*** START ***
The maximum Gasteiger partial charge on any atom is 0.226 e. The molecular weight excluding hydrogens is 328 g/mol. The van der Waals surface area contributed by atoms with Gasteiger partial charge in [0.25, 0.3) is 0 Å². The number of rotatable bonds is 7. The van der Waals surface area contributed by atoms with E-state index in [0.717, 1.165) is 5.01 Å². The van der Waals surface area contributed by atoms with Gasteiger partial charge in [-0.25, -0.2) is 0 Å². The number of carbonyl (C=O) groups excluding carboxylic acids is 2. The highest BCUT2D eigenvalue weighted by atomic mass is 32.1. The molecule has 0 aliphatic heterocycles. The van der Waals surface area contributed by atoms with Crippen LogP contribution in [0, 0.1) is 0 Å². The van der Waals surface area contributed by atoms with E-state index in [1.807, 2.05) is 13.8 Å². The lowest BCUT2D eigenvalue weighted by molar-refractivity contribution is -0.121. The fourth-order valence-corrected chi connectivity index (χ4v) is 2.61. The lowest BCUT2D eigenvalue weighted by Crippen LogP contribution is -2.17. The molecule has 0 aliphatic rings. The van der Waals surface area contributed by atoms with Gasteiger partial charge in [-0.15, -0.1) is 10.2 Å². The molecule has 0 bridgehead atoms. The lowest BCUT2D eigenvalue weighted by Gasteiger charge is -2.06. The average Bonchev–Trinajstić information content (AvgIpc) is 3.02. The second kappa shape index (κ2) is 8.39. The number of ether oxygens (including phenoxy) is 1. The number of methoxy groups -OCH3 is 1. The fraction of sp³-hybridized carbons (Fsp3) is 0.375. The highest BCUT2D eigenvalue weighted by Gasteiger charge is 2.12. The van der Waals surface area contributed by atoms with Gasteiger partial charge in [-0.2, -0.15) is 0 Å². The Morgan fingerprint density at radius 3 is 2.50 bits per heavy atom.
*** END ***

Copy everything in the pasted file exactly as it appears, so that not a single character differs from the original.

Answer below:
The maximum Gasteiger partial charge on any atom is 0.226 e. The molecular weight excluding hydrogens is 328 g/mol. The van der Waals surface area contributed by atoms with Gasteiger partial charge in [0.25, 0.3) is 0 Å². The number of rotatable bonds is 7. The van der Waals surface area contributed by atoms with E-state index in [0.717, 1.165) is 5.01 Å². The van der Waals surface area contributed by atoms with Gasteiger partial charge in [-0.25, -0.2) is 0 Å². The number of carbonyl (C=O) groups excluding carboxylic acids is 2. The highest BCUT2D eigenvalue weighted by atomic mass is 32.1. The molecule has 0 aliphatic heterocycles. The van der Waals surface area contributed by atoms with Crippen LogP contribution in [0, 0.1) is 0 Å². The van der Waals surface area contributed by atoms with E-state index in [1.807, 2.05) is 13.8 Å². The lowest BCUT2D eigenvalue weighted by molar-refractivity contribution is -0.121. The fourth-order valence-corrected chi connectivity index (χ4v) is 2.61. The lowest BCUT2D eigenvalue weighted by Crippen LogP contribution is -2.17. The molecule has 0 aliphatic rings. The van der Waals surface area contributed by atoms with Gasteiger partial charge in [-0.15, -0.1) is 10.2 Å². The molecule has 0 bridgehead atoms. The lowest BCUT2D eigenvalue weighted by Gasteiger charge is -2.06. The average Bonchev–Trinajstić information content (AvgIpc) is 3.02. The second kappa shape index (κ2) is 8.39. The number of ether oxygens (including phenoxy) is 1. The number of methoxy groups -OCH3 is 1. The fraction of sp³-hybridized carbons (Fsp3) is 0.375. The highest BCUT2D eigenvalue weighted by Gasteiger charge is 2.12. The van der Waals surface area contributed by atoms with Gasteiger partial charge in [-0.2, -0.15) is 0 Å². The Morgan fingerprint density at radius 3 is 2.50 bits per heavy atom.